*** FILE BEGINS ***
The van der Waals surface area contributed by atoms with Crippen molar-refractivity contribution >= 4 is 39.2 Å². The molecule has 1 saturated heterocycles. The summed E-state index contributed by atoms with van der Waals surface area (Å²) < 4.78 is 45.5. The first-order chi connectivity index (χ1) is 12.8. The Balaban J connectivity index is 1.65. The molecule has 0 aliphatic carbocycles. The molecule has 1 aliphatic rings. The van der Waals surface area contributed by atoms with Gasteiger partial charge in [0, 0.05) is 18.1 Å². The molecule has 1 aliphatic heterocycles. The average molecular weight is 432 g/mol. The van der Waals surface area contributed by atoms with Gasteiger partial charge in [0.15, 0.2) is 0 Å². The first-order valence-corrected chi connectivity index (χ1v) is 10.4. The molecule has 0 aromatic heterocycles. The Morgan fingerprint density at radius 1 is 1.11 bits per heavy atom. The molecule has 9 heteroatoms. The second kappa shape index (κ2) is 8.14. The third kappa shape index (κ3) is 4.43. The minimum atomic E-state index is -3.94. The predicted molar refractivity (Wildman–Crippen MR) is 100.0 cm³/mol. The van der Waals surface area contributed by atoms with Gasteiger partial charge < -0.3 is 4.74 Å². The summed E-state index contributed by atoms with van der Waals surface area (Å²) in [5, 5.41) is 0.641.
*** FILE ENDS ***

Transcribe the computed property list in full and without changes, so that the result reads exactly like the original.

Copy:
The van der Waals surface area contributed by atoms with Crippen molar-refractivity contribution >= 4 is 39.2 Å². The molecule has 1 saturated heterocycles. The summed E-state index contributed by atoms with van der Waals surface area (Å²) < 4.78 is 45.5. The first-order chi connectivity index (χ1) is 12.8. The Balaban J connectivity index is 1.65. The molecule has 0 aliphatic carbocycles. The molecule has 1 aliphatic rings. The van der Waals surface area contributed by atoms with Gasteiger partial charge in [0, 0.05) is 18.1 Å². The molecule has 1 aliphatic heterocycles. The average molecular weight is 432 g/mol. The van der Waals surface area contributed by atoms with Gasteiger partial charge in [0.15, 0.2) is 0 Å². The first-order valence-corrected chi connectivity index (χ1v) is 10.4. The molecule has 0 aromatic heterocycles. The Morgan fingerprint density at radius 1 is 1.11 bits per heavy atom. The molecule has 9 heteroatoms. The second kappa shape index (κ2) is 8.14. The third kappa shape index (κ3) is 4.43. The minimum atomic E-state index is -3.94. The predicted molar refractivity (Wildman–Crippen MR) is 100.0 cm³/mol. The van der Waals surface area contributed by atoms with Gasteiger partial charge < -0.3 is 4.74 Å². The summed E-state index contributed by atoms with van der Waals surface area (Å²) in [5, 5.41) is 0.641.